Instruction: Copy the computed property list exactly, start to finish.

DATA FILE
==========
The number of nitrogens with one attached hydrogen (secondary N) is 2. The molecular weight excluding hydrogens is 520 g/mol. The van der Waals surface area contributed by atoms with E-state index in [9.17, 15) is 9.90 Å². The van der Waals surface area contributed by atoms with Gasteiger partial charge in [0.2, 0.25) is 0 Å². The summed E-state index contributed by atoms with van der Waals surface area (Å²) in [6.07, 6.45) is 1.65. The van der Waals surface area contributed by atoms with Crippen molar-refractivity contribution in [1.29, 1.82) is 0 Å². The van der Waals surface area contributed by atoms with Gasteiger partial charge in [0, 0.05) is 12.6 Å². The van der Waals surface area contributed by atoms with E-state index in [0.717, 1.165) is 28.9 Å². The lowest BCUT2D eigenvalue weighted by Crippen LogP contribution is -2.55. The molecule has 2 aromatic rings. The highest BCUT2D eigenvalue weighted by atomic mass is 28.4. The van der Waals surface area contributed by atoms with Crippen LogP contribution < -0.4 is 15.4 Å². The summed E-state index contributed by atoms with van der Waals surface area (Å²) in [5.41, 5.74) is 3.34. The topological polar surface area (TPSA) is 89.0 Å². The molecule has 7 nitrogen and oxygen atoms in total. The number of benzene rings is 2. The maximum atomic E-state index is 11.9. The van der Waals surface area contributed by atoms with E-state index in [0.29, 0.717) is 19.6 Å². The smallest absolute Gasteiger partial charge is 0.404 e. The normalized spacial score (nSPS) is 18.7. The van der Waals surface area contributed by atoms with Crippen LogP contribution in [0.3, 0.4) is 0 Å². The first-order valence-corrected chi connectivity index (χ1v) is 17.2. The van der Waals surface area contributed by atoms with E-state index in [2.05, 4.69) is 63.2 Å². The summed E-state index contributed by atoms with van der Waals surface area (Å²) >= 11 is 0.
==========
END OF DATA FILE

The number of nitrogens with one attached hydrogen (secondary N) is 2. The molecular weight excluding hydrogens is 520 g/mol. The van der Waals surface area contributed by atoms with E-state index in [9.17, 15) is 9.90 Å². The van der Waals surface area contributed by atoms with Gasteiger partial charge in [0.2, 0.25) is 0 Å². The summed E-state index contributed by atoms with van der Waals surface area (Å²) in [6.07, 6.45) is 1.65. The van der Waals surface area contributed by atoms with Crippen molar-refractivity contribution in [1.29, 1.82) is 0 Å². The van der Waals surface area contributed by atoms with Gasteiger partial charge in [0, 0.05) is 12.6 Å². The van der Waals surface area contributed by atoms with E-state index in [0.717, 1.165) is 28.9 Å². The lowest BCUT2D eigenvalue weighted by Crippen LogP contribution is -2.55. The molecule has 2 aromatic rings. The highest BCUT2D eigenvalue weighted by atomic mass is 28.4. The van der Waals surface area contributed by atoms with Crippen LogP contribution < -0.4 is 15.4 Å². The summed E-state index contributed by atoms with van der Waals surface area (Å²) in [5.41, 5.74) is 3.34. The topological polar surface area (TPSA) is 89.0 Å². The molecule has 7 nitrogen and oxygen atoms in total. The number of benzene rings is 2. The maximum atomic E-state index is 11.9. The van der Waals surface area contributed by atoms with E-state index in [0.29, 0.717) is 19.6 Å². The smallest absolute Gasteiger partial charge is 0.404 e. The normalized spacial score (nSPS) is 18.7. The van der Waals surface area contributed by atoms with Crippen LogP contribution in [0.3, 0.4) is 0 Å². The first-order valence-corrected chi connectivity index (χ1v) is 17.2. The van der Waals surface area contributed by atoms with E-state index in [2.05, 4.69) is 63.2 Å². The summed E-state index contributed by atoms with van der Waals surface area (Å²) >= 11 is 0.